Kiwi knocks off Antarctica marathon
Tracy Hickman is relishing the warmer climates of Grey Lynn after returning from Antarctica having completed a marathon in snow and ice.
In doing so, the 50-year-old become one of the first New Zealand women to complete a marathon on all seven continents and has a received a rare medal to show for it.
Fellow Kiwi and friend Jo Sims also joined the exclusive club, having joined Tracy for most of her races.
And it was almost a marathon just getting to the starting line.
Runners travel by boat from the Argentine city of Ushuaia across the Drake Passage to King George Island. The body of water can experience winds of up to 75 knots, making the journey treacherous.
However, for Hickman and her team, luck was on their side.
‘‘The conditions were incredible,’’ she said. just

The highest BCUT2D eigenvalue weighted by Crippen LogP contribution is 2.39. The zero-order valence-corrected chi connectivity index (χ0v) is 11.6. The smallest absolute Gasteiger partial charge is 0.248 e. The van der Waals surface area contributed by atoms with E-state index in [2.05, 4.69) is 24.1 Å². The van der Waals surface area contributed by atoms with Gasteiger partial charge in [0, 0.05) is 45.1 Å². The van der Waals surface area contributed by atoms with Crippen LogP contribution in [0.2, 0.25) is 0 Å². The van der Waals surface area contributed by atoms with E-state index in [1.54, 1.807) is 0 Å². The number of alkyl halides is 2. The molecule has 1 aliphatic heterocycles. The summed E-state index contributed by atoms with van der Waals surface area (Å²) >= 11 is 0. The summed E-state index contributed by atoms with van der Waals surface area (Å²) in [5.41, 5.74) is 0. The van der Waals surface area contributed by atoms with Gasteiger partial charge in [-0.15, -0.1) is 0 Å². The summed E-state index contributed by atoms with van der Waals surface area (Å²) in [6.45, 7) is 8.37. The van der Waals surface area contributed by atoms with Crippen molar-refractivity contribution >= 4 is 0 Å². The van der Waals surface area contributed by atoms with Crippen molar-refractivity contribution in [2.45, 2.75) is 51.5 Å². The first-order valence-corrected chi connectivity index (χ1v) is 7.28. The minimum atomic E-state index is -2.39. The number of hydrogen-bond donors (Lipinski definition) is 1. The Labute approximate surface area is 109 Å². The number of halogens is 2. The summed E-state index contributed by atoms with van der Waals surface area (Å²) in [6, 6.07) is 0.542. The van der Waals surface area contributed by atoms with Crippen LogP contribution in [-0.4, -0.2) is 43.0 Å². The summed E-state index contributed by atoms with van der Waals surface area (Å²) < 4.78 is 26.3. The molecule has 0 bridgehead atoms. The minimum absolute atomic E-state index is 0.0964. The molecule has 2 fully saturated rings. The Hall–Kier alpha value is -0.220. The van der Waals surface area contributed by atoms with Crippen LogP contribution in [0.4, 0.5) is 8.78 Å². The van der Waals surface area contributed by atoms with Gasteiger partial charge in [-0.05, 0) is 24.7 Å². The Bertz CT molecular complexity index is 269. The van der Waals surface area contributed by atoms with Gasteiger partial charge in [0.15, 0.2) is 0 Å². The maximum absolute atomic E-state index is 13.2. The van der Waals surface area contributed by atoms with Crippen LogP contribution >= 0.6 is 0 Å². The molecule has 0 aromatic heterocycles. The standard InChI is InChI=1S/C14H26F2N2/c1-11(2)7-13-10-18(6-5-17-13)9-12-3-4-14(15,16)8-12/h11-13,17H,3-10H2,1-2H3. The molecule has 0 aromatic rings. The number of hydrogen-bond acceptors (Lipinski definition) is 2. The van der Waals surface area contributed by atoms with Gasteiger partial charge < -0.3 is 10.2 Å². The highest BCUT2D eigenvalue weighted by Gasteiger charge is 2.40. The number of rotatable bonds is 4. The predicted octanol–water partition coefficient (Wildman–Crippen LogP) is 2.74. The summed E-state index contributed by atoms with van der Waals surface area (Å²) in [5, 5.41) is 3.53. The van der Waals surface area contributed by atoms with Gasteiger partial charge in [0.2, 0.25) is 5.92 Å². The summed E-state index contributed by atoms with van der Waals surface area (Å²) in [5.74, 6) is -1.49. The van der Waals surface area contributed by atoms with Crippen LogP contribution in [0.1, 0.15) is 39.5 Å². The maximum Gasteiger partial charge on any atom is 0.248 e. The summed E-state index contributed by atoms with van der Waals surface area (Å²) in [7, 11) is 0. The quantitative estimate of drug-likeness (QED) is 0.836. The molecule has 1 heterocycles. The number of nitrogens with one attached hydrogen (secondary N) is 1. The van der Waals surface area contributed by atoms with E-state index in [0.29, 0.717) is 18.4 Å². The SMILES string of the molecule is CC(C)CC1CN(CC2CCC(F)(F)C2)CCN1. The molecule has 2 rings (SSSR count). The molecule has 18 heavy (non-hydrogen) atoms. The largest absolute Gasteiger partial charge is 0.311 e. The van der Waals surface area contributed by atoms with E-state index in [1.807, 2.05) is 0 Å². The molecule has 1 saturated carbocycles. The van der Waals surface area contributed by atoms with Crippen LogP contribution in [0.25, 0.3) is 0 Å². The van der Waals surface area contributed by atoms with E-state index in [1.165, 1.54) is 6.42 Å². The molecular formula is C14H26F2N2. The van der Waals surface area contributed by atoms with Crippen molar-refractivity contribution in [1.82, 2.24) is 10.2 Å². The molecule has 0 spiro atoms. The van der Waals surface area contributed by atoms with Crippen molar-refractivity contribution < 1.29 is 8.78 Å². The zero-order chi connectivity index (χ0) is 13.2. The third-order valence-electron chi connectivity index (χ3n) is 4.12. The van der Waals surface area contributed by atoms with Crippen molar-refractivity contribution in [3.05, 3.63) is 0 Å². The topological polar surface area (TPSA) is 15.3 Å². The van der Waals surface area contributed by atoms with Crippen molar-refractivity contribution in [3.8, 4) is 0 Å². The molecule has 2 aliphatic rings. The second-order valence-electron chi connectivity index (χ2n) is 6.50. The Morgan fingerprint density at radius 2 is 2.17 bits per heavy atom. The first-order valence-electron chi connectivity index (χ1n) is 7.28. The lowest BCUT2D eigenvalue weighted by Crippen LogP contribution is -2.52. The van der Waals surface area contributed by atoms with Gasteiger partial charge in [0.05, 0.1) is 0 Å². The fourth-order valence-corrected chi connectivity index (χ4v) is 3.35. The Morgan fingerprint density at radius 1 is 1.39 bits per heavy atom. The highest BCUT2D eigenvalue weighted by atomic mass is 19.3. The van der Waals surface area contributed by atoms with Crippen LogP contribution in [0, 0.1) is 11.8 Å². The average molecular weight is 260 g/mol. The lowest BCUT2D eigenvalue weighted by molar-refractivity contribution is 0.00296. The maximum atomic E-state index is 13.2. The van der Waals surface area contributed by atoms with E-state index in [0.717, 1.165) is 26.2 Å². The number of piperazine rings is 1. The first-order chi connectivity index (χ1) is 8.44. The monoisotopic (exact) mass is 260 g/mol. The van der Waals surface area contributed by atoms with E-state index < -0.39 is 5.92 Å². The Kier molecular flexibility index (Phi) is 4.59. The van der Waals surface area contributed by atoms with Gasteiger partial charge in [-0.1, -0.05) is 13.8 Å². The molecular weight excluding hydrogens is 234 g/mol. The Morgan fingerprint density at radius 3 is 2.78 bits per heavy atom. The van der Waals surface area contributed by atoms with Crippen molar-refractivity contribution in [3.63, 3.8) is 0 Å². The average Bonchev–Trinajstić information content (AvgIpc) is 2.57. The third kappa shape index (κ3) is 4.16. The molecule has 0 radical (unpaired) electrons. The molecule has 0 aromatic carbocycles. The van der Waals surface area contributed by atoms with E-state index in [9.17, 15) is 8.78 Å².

‘‘The ship’s crew said in 20 years they’d never seen it so calm.’’
Winds were just two knots across the Drake Passage, and race conditions on the island sat at minus 10 degrees.
Hickman completed the course and crossed the finish line in what she called ‘‘a shocking five hours 43 minutes,’’ though she admits that included plenty of stops along the way to soak in the views.
But it wasn’t the race experi- ence that stunned Tracy the most. While on her trip, she got the wildlife experience of a lifetime.
‘‘I felt like I was in a David Attenborough documentary,’’ Hickman said.
‘‘Every morning you’d wake up and say, ‘what are we going to experience today?’ It was surreal to open up the curtains and see icebergs floating past the window.’’
Those experiences included an emperor penguin waiting for her at the finish line, a group of 60 whales with some breaching an arms length from her boat, kayaking amongst glaciers and seals bathing on floating icebergs.
But the highlight was a rare experience with a local penguin, who climbed onto Hickman’s lap and had a go at her iPhone.
‘‘Doing the race was wonderful, but you can’t beat a penguin on your lap,’’ she said.
‘‘It was just so exciting. Out of 100 of us, only three people got that and me and my niece were two of them.’’
Tracy Hickman collects two medals considered very rare by the marathon community.